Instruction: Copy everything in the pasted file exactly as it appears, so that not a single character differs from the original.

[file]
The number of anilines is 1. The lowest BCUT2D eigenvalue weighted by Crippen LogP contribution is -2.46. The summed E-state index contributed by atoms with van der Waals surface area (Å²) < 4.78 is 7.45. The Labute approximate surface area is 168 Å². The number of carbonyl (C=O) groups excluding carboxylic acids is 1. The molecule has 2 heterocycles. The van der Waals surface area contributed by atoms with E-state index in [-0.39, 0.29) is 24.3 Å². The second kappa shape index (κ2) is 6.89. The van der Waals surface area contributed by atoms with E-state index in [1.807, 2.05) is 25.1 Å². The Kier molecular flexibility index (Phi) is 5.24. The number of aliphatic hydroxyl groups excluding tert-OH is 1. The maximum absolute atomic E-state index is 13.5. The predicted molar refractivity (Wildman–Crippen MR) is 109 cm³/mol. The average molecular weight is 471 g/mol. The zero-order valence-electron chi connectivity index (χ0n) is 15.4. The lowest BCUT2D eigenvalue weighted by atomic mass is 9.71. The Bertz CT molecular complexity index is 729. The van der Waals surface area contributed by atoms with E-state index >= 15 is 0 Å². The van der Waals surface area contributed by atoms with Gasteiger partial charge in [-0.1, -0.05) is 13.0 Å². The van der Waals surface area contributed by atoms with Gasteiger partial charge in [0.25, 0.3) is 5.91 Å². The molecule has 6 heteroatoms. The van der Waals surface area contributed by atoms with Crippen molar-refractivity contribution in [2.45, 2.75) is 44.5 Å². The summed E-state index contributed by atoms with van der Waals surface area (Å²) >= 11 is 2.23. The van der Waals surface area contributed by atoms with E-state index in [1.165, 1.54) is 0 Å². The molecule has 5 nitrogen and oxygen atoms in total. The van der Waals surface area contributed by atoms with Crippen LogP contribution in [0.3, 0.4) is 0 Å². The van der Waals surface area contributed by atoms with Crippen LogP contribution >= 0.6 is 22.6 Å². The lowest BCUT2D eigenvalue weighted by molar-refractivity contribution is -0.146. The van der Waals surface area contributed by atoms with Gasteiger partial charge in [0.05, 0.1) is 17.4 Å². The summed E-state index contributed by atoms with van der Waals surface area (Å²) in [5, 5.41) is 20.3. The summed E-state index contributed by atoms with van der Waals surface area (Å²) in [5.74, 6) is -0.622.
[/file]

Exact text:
The number of anilines is 1. The lowest BCUT2D eigenvalue weighted by Crippen LogP contribution is -2.46. The summed E-state index contributed by atoms with van der Waals surface area (Å²) < 4.78 is 7.45. The Labute approximate surface area is 168 Å². The number of carbonyl (C=O) groups excluding carboxylic acids is 1. The molecule has 2 heterocycles. The van der Waals surface area contributed by atoms with E-state index in [-0.39, 0.29) is 24.3 Å². The second kappa shape index (κ2) is 6.89. The van der Waals surface area contributed by atoms with E-state index in [1.807, 2.05) is 25.1 Å². The Kier molecular flexibility index (Phi) is 5.24. The number of aliphatic hydroxyl groups excluding tert-OH is 1. The maximum absolute atomic E-state index is 13.5. The predicted molar refractivity (Wildman–Crippen MR) is 109 cm³/mol. The average molecular weight is 471 g/mol. The zero-order valence-electron chi connectivity index (χ0n) is 15.4. The lowest BCUT2D eigenvalue weighted by atomic mass is 9.71. The Bertz CT molecular complexity index is 729. The van der Waals surface area contributed by atoms with E-state index >= 15 is 0 Å². The van der Waals surface area contributed by atoms with Gasteiger partial charge in [-0.1, -0.05) is 13.0 Å². The van der Waals surface area contributed by atoms with Gasteiger partial charge in [0.25, 0.3) is 5.91 Å². The molecule has 6 heteroatoms. The van der Waals surface area contributed by atoms with Crippen molar-refractivity contribution in [2.45, 2.75) is 44.5 Å². The summed E-state index contributed by atoms with van der Waals surface area (Å²) >= 11 is 2.23. The van der Waals surface area contributed by atoms with E-state index in [1.165, 1.54) is 0 Å². The molecule has 5 nitrogen and oxygen atoms in total. The van der Waals surface area contributed by atoms with Crippen LogP contribution in [0.3, 0.4) is 0 Å². The van der Waals surface area contributed by atoms with Crippen LogP contribution >= 0.6 is 22.6 Å². The lowest BCUT2D eigenvalue weighted by molar-refractivity contribution is -0.146. The van der Waals surface area contributed by atoms with Gasteiger partial charge in [0.05, 0.1) is 17.4 Å². The summed E-state index contributed by atoms with van der Waals surface area (Å²) in [5, 5.41) is 20.3. The summed E-state index contributed by atoms with van der Waals surface area (Å²) in [5.74, 6) is -0.622.